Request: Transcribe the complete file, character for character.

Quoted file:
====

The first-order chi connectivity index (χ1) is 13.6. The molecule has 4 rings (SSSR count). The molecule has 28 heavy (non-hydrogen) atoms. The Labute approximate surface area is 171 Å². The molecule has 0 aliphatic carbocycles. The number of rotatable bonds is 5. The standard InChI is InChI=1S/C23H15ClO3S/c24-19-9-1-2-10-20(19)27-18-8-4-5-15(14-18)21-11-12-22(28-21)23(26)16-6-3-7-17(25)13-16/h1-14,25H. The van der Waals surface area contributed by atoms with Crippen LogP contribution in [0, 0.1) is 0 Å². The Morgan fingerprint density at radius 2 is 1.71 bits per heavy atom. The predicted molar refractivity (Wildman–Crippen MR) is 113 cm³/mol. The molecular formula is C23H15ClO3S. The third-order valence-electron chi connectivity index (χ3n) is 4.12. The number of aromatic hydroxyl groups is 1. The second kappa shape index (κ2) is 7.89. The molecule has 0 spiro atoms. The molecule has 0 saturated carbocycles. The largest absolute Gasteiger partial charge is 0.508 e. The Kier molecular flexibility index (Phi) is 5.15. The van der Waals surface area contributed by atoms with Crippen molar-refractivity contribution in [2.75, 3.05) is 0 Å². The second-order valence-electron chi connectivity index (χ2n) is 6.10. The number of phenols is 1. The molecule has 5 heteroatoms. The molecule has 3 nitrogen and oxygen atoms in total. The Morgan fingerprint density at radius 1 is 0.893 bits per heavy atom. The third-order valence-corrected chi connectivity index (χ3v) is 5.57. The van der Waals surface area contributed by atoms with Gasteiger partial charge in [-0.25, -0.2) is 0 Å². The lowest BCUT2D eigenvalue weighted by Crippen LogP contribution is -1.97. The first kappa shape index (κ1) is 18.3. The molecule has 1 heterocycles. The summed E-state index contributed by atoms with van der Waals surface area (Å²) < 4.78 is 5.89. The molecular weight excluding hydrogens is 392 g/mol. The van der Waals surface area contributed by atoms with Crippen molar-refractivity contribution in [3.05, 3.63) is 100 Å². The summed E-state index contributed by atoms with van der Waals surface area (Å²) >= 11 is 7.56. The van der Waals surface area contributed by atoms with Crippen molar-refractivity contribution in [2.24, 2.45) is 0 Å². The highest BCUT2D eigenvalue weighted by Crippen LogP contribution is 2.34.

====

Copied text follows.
The first-order chi connectivity index (χ1) is 13.6. The molecule has 4 rings (SSSR count). The molecule has 28 heavy (non-hydrogen) atoms. The Labute approximate surface area is 171 Å². The molecule has 0 aliphatic carbocycles. The number of rotatable bonds is 5. The standard InChI is InChI=1S/C23H15ClO3S/c24-19-9-1-2-10-20(19)27-18-8-4-5-15(14-18)21-11-12-22(28-21)23(26)16-6-3-7-17(25)13-16/h1-14,25H. The van der Waals surface area contributed by atoms with Crippen LogP contribution in [0, 0.1) is 0 Å². The Morgan fingerprint density at radius 2 is 1.71 bits per heavy atom. The predicted molar refractivity (Wildman–Crippen MR) is 113 cm³/mol. The molecular formula is C23H15ClO3S. The third-order valence-electron chi connectivity index (χ3n) is 4.12. The number of aromatic hydroxyl groups is 1. The second kappa shape index (κ2) is 7.89. The molecule has 0 spiro atoms. The molecule has 0 saturated carbocycles. The largest absolute Gasteiger partial charge is 0.508 e. The Kier molecular flexibility index (Phi) is 5.15. The van der Waals surface area contributed by atoms with Crippen molar-refractivity contribution in [2.75, 3.05) is 0 Å². The second-order valence-electron chi connectivity index (χ2n) is 6.10. The number of phenols is 1. The molecule has 5 heteroatoms. The molecule has 3 nitrogen and oxygen atoms in total. The Morgan fingerprint density at radius 1 is 0.893 bits per heavy atom. The third-order valence-corrected chi connectivity index (χ3v) is 5.57. The van der Waals surface area contributed by atoms with Gasteiger partial charge in [-0.25, -0.2) is 0 Å². The lowest BCUT2D eigenvalue weighted by Crippen LogP contribution is -1.97. The first kappa shape index (κ1) is 18.3. The molecule has 1 heterocycles. The summed E-state index contributed by atoms with van der Waals surface area (Å²) < 4.78 is 5.89. The molecular weight excluding hydrogens is 392 g/mol. The van der Waals surface area contributed by atoms with Crippen molar-refractivity contribution in [3.05, 3.63) is 100 Å². The summed E-state index contributed by atoms with van der Waals surface area (Å²) >= 11 is 7.56. The van der Waals surface area contributed by atoms with Crippen molar-refractivity contribution in [2.24, 2.45) is 0 Å². The highest BCUT2D eigenvalue weighted by Crippen LogP contribution is 2.34.